16 months – 3 YearsHalf Day – 8:30 a.m. – 12 p.m.
Full Day – 8:30 a.m. – 3:15 p.m.
Why should eduction start with toddlers?
At Countryside Montessori, we believe a world-class academic experience must begin as early as sixteen months. So why do we start so young? Toddlers are already exploring the world around them and establishing their place in it. CMS teachers encourage this natural desire of a toddler to learn, explore, and interact by giving each child individualized lessons based on her interests. Toddlers also collaborate in small groups, which help to develop their understanding of social interactions.
How does the Montessori Toddler Program promote your child’s growth?
Children in the Toddler Program spend their time developing themselves in many ways:
- Building their vocabularies through language work.
- Growing in independence by learning to dress and bake.
- Developing physical strength.
- Becoming more confident by learning how to take of themselves and one another.
The toddler teacher’s special Montessori training prepares her to work with children under three years old, creating the best possible environment for them.
- She selects all of the materials in the class to appeal specifically to such young children.
- During orientation visits to the classroom, the toddler and her parents become acquainted with the teacher and the classroom.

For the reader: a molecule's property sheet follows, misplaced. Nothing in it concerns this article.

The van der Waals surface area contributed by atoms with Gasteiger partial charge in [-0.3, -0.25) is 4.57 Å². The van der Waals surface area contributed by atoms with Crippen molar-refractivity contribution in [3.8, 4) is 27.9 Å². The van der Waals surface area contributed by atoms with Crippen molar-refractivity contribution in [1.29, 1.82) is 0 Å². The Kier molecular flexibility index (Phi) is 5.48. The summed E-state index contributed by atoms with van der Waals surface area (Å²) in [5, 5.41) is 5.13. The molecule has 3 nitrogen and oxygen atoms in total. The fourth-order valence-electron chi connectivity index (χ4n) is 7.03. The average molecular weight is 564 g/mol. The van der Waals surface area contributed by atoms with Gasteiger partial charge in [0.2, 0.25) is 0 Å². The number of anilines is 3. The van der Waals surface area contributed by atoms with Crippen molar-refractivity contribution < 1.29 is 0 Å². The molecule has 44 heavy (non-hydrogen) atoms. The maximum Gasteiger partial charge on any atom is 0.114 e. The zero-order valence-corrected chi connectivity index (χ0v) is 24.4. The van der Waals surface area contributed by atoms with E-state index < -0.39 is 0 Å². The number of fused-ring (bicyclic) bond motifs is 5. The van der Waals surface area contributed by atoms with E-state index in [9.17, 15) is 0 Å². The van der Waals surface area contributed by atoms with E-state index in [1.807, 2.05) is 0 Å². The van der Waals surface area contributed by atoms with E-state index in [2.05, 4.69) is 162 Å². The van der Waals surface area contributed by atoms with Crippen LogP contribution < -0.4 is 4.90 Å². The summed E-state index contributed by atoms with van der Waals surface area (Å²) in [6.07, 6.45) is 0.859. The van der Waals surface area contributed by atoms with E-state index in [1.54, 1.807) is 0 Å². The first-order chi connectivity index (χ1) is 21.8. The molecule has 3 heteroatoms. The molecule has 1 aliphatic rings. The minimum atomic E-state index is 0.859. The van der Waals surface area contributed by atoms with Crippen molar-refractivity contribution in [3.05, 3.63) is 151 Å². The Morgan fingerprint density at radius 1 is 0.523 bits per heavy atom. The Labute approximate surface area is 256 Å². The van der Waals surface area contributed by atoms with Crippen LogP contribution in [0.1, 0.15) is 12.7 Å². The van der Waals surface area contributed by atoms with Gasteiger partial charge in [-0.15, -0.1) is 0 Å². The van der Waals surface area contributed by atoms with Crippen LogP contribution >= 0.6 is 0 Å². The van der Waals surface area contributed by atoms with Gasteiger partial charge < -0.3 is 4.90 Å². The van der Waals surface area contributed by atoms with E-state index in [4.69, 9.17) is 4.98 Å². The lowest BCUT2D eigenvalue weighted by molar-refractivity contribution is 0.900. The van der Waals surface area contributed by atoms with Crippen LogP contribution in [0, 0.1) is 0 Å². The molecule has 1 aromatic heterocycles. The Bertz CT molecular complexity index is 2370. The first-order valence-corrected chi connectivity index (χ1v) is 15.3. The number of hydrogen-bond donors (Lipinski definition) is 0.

What will your child learn in the Toddler Program?
When a toddler enters this program, she may already have learned something about getting along with other family members. However, the toddler program provides what is often her first opportunity to be with other children her own age.
In the toddler program, she will learn respect, responsibility and resourcefulness, essential skills for personal growth:
- Developing independence by removing her coat and hat, hanging them up by herself.
- Putting on an apron for water activities.
- Opening a napkin, passing plates, preparing a snack, and cleaning up afterward.
- Learning the process of toilet training. Many toddlers become toilet-trained before they leave the program.
- Learning the names of her teacher and her classmates.
- Learning to talk with other children about the activities of the classroom.
- Growing her vocabulary to include words such as: up, down, under, over, large, small, far, near.
- Learning the seasons of the year, names for foods, clothing, and animals.
- Handling the materials in the classroom with care and to putting activities back on the shelves when she is finished.
- Developing the patience to wait and the sensibility to share.
- Using appropriate language for functioning in a group such as: “excuse me,” “please,” and “thank you.”